Zimbabwe sees first independent newspaper in seven years

The Guardian – Zimbabwe has an independent daily newspaper for the first time in seven years after the launch today of NewsDay, which aims to provide a counterpoint to state media that is fiercely loyal to longtime president Robert Mugabe.The paper’s publisher, Trevor Ncube, said it will not fall prey to “hate, divisiveness, abhorrent propaganda and personality cults”. A new media licensing authority formed by the coalition government has also approved two other independent dailies that will start publishing soon. Read Article

Koreas may go to war at ‘any moment’

Press TV – Pyongyang has warned of an imminent war in the Korean Peninsula amid rising tensions over the sinking of a South Korean warship back in March. “The present situation of the Korean Peninsula is so grave that a war may break out any moment,” Ri Jang Gon, North Korea’s deputy ambassador to Geneva, said in a speech on Thursday. Read article

Sarkozy caught up in kickbacks scandal

Press TV – A report by Luxembourg police has revealed President Sarkozy’s involvement in a bribery scandal in the sale of French submarines to Pakistan in 1994. It is suspected that the money from the contract was used to finance a 1995 presidential campaign managed by Mr. Sarkozy to support candidate Edouard Balladur against Jacques Chirac, France 24 reports. Read article

Euro Tumbles Below $1.20

Wall Street Journal – The euro sank to the weakest point in more than four years against the dollar as a disappointing U.S. jobs report, combined with fears the euro-zone sovereign-debt crisis is spreading across the region, led investors to flee risky assets. The common currency fell below $1.20—the 10-year average—and is on a course that could bring it to $1.18, where it exited the first day of trading when the euro was introduced in 1999. Read Article

BP Among the Companies Vying for Iraq’s Oil

Time – Iraq has a dream: it wants to be bigger than Saudi Arabia. In seven years, Baghdad envisions itself overtaking its neighbor to the south as the world’s largest petroleum producer. That means Baghdad must ramp up output from the current 2.4 million barrels per day to more than 12.5 million. To do that, it is seeking billions in investment from foreign oil companies — among them BP, the British company fighting to contain an oil spill in another gulf halfway across the globe. Read Article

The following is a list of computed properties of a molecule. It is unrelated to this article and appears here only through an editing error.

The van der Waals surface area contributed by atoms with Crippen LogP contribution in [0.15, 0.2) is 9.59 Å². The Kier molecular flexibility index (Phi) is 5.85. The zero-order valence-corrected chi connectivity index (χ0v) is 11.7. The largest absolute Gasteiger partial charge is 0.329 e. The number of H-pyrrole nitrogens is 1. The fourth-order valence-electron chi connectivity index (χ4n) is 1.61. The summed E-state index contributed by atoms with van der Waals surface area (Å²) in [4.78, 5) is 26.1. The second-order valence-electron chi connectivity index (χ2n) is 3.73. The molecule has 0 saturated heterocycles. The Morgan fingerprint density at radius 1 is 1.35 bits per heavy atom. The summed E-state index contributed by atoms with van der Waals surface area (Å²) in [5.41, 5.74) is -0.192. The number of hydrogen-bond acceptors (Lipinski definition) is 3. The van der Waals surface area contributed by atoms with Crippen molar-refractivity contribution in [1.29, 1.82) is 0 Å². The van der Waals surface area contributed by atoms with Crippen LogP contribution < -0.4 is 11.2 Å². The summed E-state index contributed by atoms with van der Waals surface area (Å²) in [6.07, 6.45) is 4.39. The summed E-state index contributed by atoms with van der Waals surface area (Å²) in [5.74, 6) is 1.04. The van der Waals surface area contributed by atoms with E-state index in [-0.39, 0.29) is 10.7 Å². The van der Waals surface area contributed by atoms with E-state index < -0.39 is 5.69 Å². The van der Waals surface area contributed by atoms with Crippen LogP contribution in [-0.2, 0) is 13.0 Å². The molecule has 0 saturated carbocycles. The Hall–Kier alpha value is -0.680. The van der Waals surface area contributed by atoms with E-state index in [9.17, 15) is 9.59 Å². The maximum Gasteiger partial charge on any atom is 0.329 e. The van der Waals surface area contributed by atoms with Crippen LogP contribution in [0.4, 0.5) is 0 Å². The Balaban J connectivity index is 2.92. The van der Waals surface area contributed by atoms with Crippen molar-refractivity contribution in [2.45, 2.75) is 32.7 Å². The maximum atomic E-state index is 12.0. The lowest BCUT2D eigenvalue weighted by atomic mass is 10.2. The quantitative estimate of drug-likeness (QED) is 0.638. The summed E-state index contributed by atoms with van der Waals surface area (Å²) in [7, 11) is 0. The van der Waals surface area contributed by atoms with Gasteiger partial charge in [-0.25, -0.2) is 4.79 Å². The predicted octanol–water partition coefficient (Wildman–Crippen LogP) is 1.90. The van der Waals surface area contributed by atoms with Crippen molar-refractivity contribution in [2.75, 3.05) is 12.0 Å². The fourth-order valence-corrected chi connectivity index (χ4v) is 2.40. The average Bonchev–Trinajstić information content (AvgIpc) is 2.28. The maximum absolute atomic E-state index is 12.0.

Former Shell Oil Chief, Engineer: Supertankers Could Save the Gulf, So Why Won’t BP Listen?

Fast Company -John Hofmeister and Nick Pozzi tell Fast Company how a possible solution to the Gulf Oil spill is sitting under BP’s nose. Underwater robots, containment domes, top hats, hot taps, junk shots … the potential fixes to the Gulf Oil Spill sound like they come straight from a cringeworthy disaster flick (or a PR think tank). But what if the solution is right under our noses? What if it’s already sitting in the Gulf? John Hofmeister, the former president of Shell Oil, and Nick Pozzi, a former pipeline engineering and operations project manager for Saudi Aramco, think it might be. According to Hofmeister, oil supertankers could be used to suck up massive amounts of oil- Read Article

US: Putting vitamin D to the test

The Boston – Dr. JoAnn Manson, a Harvard Medical School professor, is principal investigator of the largest study to date of the possible health benefits of vitamin D and omega-3s, set to begin soon at Brigham and Women’s Hospital. WHAT IT IS: The VITAL study is recruiting 20,000 people nationwide to study whether vitamin D (2,000 IU day) or fish oil (1 gram/day of omega-3) can prevent various cancers, as well as heart disease and stroke. WHO: Men over age 60 and women over age 65. Read Article